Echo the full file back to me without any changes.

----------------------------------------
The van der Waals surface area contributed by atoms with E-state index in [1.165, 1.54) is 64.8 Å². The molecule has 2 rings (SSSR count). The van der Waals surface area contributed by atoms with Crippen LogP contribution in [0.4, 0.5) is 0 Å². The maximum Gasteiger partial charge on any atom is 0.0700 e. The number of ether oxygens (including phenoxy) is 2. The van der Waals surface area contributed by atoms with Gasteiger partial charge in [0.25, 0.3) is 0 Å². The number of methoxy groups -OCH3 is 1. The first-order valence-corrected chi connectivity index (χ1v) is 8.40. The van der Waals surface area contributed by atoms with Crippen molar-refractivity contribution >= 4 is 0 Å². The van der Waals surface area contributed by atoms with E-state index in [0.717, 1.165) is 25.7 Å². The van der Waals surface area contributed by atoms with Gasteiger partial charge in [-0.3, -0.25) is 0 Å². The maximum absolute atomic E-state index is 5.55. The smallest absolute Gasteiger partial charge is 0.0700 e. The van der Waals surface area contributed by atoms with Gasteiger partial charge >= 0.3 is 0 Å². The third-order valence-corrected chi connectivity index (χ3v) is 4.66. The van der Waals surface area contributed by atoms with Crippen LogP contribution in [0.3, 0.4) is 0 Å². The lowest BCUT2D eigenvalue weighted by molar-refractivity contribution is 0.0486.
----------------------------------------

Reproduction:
The van der Waals surface area contributed by atoms with E-state index in [1.165, 1.54) is 64.8 Å². The molecule has 2 rings (SSSR count). The van der Waals surface area contributed by atoms with Crippen LogP contribution in [0.4, 0.5) is 0 Å². The maximum Gasteiger partial charge on any atom is 0.0700 e. The number of ether oxygens (including phenoxy) is 2. The van der Waals surface area contributed by atoms with Gasteiger partial charge in [0.25, 0.3) is 0 Å². The number of methoxy groups -OCH3 is 1. The first-order valence-corrected chi connectivity index (χ1v) is 8.40. The van der Waals surface area contributed by atoms with Crippen molar-refractivity contribution >= 4 is 0 Å². The van der Waals surface area contributed by atoms with E-state index in [0.717, 1.165) is 25.7 Å². The van der Waals surface area contributed by atoms with Gasteiger partial charge in [-0.3, -0.25) is 0 Å². The maximum absolute atomic E-state index is 5.55. The smallest absolute Gasteiger partial charge is 0.0700 e. The van der Waals surface area contributed by atoms with Gasteiger partial charge >= 0.3 is 0 Å². The third-order valence-corrected chi connectivity index (χ3v) is 4.66. The van der Waals surface area contributed by atoms with Crippen LogP contribution in [0.3, 0.4) is 0 Å². The lowest BCUT2D eigenvalue weighted by molar-refractivity contribution is 0.0486.